Photos by Collin Wilson.
“I walked 14 blocks while thinking—do the means always justify the ends?” asks singer/bassist Gavan Holden at the end of “Insert: Emoji,” the second single from Basement Life’s debut full-length, “Love is Not Real.” In the case of “Love is Not Real,” the answer to that question resounds in the affirmative.
Basement Life finished tracking “Love is Not Real” with Aslan Freeman of Freeman Productions Studio in June of 2016 before “taking a little break to do life things” and promising to “be back at it soon” while Jesse Cannon (Man Overboard, Daddy Issues, Dillinger Escape Plan) mastered the record. Perhaps as a result of the aforementioned “life things,” the band fell silent until December of the same year when it announced “Samantha Sweatshirt,” the record’s first single and opening track.
In many ways, “Samantha Sweatshirt” serves as a fitting and demonstrative introduction to “Love is Not Real.” The song prominently features Holden’s unflinching vocal roar and drummer Brennan O’Brien’s adeptly syncopated and never redundant approach to keeping time. Guitarist Eric Mann alternates between distorted chunks of rhythm and tastefully-effected lead lines, a contrast employed to great effect in other songs like “Machine Works, Machine Works” and “Insert: Emoji.”
Holden’s bellowed lyrics range from the figuratively abstract (“My heart only burns on the surface” or “I keep my spine interrupted” in “Attentioneater”) to the hyper-concrete (explaining precisely “why I called tonight” in “Samantha Sweater”). The high-energy chorus melodies in “Fly By Night” and “Beaufort, NC/Beaufort, SC” are streamlined and ready for immediate consumption, while the brooding and subdued whispers of the verse passages in “For Whatever” provide stark foils to Holden’s preferred delivery.
Basement Life actively advertises the fact that the band is comprised of former members of Kudzu Wish, Funny Like A Funeral, Pilots and Social Life. Holden, O’Brien and Mann’s collective musical experience surely informs Basement Life’s mature and focused sound, as “Love is Not Real” is remarkably cohesive for any band’s debut full-length. Throughout the record, Holden, O’Brien and Mann showcase their instrumental proficiencies without overstepping the sum total of the band’s sound. Guitar leads never wander into the realm of “guitar solos” and drum fills never detract from the feel and pulse of the respective song.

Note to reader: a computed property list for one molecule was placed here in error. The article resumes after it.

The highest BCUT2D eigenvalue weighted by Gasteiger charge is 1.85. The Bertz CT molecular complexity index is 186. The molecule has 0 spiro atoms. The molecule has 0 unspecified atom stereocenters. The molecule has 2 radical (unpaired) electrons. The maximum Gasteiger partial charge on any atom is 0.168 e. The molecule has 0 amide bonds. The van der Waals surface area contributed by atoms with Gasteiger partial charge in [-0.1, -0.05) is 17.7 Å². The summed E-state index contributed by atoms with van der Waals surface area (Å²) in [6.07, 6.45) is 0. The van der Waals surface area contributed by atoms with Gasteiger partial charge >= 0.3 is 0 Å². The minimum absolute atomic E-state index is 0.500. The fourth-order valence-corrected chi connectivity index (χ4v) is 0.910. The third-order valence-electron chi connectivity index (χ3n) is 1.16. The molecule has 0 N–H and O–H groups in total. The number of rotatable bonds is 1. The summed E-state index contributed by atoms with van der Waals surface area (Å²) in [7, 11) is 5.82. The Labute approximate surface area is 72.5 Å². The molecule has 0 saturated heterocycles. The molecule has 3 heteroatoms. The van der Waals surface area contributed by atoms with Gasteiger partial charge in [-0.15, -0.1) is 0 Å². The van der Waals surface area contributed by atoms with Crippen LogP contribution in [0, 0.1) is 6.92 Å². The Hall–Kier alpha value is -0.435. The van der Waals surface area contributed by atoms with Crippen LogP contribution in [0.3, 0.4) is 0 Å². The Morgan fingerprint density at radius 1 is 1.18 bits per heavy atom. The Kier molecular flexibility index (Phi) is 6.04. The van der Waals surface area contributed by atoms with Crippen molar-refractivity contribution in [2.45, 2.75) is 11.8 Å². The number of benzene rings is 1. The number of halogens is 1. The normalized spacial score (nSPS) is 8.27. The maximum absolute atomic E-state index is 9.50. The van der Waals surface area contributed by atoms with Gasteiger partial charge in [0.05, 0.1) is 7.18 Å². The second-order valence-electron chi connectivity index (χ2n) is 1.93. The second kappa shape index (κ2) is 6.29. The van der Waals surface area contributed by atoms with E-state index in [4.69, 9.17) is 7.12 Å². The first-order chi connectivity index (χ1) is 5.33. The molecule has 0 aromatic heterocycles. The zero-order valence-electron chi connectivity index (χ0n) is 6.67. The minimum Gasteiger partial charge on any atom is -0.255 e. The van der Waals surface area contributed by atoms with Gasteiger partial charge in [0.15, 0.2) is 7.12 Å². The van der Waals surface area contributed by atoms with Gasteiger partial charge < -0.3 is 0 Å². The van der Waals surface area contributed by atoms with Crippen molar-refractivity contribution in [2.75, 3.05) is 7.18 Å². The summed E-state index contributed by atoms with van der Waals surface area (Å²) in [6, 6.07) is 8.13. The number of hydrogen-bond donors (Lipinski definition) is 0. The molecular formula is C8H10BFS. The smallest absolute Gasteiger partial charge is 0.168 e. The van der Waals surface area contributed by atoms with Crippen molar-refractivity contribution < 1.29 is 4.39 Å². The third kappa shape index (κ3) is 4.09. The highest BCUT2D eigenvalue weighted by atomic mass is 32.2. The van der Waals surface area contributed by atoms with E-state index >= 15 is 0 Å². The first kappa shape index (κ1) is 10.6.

“Love is Not Real” is more of an exercise in restraint and collaborative musicality than it is one of showmanship, which only flatters the presentation of the songs.
During “Stratosphere,” Holden’s already strained voice seems to teeter on the brink of tearing completely before, in the final 30 seconds of the song, he alters his delivery to deliver the song’s final stanza. Holden summons what little remains of his vocal chords to murmur: “It’s really sad that we just got started/ But you act like this is what you wanted” four times before the final reverb-soaked guitar tone rings out.
Momentarily setting aside the composition of the songs and the instrumental performances of the band members, Freeman and Cannon deserve significant credit for their respective contributions to the refined final product. O’Brien’s drum set resonates bright and clean without sounding overproduced. Holden’s unadulterated voice is captivating on its own, but takes on new character when layered with harmonies or lightly edited on songs like “For Whatever” and “Swan.” Holden’s slightly overdriven bass sits just right in the mix, holding the songs together when Mann breaks away to play leads, without leaving any kind of sonic or musical emptiness behind.
“You need to think about your life/ You think too slow,” Holden seems to lecture himself during the chorus of “Beaufort, NC/Beaufort, SC.” For the sake of listeners everywhere, Basement Life is more than welcome to take their time with the follow-up to “Love is Not Real,” if the wait ensures an equally deliberate and carefully-crafted result.